Jewish Scene
Finding a 60-year-old treasure
Nira Rousso
Published: 15.04.07, 16:50
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19 Talkbacks for this article
2. It's "Armia Krajowa"
Justine   (04.16.07)
It's Armia Krajowa - not "Armia Kriova". And while it is possible that some AK soldiers murdered Jews (there are criminals in every army...), it was by no means the official policy. Besides, it is known that survivors did not always make a difference between various armed groups operating in the Polish underground, so sometimes murders committed by fringe far-right units like Narodowe Sily Zbrojne were ascribed to AK. AK was the main underground force in Poland and one of the biggest in Europe. Sometimes it helped Jews; its soldiers were given orders to shoot collaborators and schmalzovniks and Zegota - a unit that was exclusively devoted to helping Jews was linked to Armia Krajowa. The photos are beautiful, but so sad. Especially men in Polish uniforms. They look great, they were Polish...I know there was anti-Semitism in prewar Poland but at this point it could still be mended. If it wasn't for Holocaust, years would have passed, Poles would have wisened and relationships would have improved. I think we miss those people.
3. lost photos of family found
Amy   (04.16.07)
This appeared to be a beautiful family/friends with very close ties and seemed very happy and thriving. I feel sad as i peer into history and see these photos. I can only imagine what life may have been like for them. They were an exceeding good looking group of young people who looked happy. How very tragic that these photos were missing for so long. How sad
4. Hey, Justine
Isragirl ,   Qiryat Yam, Israel   (04.16.07)
I truly appreciate your efforts to communicate a balanced picture of what happened during those dark days. Dark not just for Jews, for everybody. The Germans paid their price as well, especially when the US and British forces burnt parts of Germany to the ground. Many European Christians were saving their Jewish neighbors. They are celebrated in Israel as national heroes. Majority looked away as Jews were pulled out of their houses, either b/c they didn't care or b/c they didn't want to interfere and share their fate. Many danced on Jewish blood. Half of my family was fighting in the Red Army just like all other Soviet people. Half was murdered by their Ukrainian neighbors as soon as the Red Army left and long before the Germans came in and commenced the organized killings. They just couldn't wait. My family - adults and children, about 20 people in a small Ukrainian town, were thrown into a well, alive and bound, and then stoned by the town people. They lived there for many generations and never had any problems on personal level. I can't forget that. My 6 years old daughter is already reading books about Anne Frank, and I have to explain to her why anyone would hate her so badly b/c she was born Jewish. It breaks my heart each time I make a brave face and explain (in terms she can understand without having nightmares) that her being born to 2 Jewish parents marks her for life as a target for expressions of hate and intolerance, and possibly a death threat. Are you a mother, Justine? I don't wish this upon you. Best of luck to you.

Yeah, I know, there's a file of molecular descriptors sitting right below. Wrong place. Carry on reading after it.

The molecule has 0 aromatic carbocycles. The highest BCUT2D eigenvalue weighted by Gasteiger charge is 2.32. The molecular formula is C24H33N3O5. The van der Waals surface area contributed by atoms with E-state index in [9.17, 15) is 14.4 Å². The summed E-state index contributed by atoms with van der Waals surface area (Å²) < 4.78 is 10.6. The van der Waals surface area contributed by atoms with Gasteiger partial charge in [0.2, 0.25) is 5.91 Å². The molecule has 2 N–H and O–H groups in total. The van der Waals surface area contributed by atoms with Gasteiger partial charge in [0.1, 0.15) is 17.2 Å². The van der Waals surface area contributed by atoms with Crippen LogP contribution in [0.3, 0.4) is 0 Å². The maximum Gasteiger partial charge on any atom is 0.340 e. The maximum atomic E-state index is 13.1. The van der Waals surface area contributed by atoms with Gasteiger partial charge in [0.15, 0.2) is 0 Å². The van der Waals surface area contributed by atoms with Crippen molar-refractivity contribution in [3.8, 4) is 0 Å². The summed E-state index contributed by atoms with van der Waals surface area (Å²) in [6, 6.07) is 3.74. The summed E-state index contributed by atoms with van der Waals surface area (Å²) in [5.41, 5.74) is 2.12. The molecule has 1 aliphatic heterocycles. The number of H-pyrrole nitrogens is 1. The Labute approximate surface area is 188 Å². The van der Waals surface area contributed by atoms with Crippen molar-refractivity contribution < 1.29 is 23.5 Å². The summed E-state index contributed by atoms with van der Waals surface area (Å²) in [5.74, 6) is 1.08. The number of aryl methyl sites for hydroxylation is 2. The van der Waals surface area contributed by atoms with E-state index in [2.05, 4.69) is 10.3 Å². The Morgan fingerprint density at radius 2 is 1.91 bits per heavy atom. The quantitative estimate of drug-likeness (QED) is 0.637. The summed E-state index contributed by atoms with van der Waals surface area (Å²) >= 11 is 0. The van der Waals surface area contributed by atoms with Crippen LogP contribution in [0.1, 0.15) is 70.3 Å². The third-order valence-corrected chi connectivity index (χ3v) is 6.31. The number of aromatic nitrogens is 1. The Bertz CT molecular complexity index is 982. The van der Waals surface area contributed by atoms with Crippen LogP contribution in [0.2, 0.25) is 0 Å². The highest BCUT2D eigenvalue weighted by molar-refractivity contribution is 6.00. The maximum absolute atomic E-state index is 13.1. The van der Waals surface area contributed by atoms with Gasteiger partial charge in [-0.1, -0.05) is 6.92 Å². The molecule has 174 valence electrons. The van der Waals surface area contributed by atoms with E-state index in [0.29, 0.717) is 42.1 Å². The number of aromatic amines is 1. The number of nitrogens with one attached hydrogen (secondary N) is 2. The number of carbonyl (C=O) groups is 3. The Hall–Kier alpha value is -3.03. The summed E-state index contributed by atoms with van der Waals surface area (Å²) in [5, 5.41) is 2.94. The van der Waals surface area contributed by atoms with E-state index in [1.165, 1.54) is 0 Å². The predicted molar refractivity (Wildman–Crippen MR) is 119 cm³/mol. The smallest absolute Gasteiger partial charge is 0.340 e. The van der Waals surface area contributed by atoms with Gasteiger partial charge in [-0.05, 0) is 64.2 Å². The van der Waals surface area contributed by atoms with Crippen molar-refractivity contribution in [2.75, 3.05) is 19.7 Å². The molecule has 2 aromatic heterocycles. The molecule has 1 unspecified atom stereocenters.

5. Justine, you think things can be mended? with whom?
3 millions murdered during the war; Kielce pogrom after the war; 1968 purges of Polish Jews when most of the survivors left. With history like that all you can do is bank on sentimental Polish Jews to come for a visit from abroad . As evidenced by Radio Maria, very few in Poland miss the Jews. Last I hear from an American Jew, he and his group were pelted with eggs on the 'March of the Living.' Sorry to burst the your bubble, but Europe better get used to the new minority, the Muslims .
6. justice
yosi ,   jerusalem   (04.16.07)
let the palestinians search the walls of their occupied cities and villages to find out their memorials, their pictures, the bodies of their fathers and grand fathers, and the jews should search in boland and europe on their assets isnt it a justic solution?
7. Photographs
Benjamin ,   Greenville, USA   (04.16.07)
Thank you for publishing these photographs. Benjamin
8. photos
annette karan ,   U.S.A.   (04.16.07)
I am astounded these photos were discovered. How many other artifacts are still to be discovered?
9. Great pics !
dd   (04.16.07)
These photographs are so real and breathtaking considering how good life used to be for European Jews. Come think of it, they worked very hard for their comfortable lives. This, in spite of European anti-Semitism which was not that bad in the twenties and very early thirties. Then, suddenly all hell broke loose and many of these so called peaceful Poles, Hungarians, Croats, Greeks, Lithuanians, Ukraines, etc.,etc., started to show their real beastly alter ego. They suddenly turned into fanatical collaborators of the Nazi Germans, plunderers, bullies, violent neighbours and willing executioners. History has already proven all these plain and clear. I sincerely hope that all this nostalgia stays solely in the realm of these family pictures which in fact is right and extremely understandable.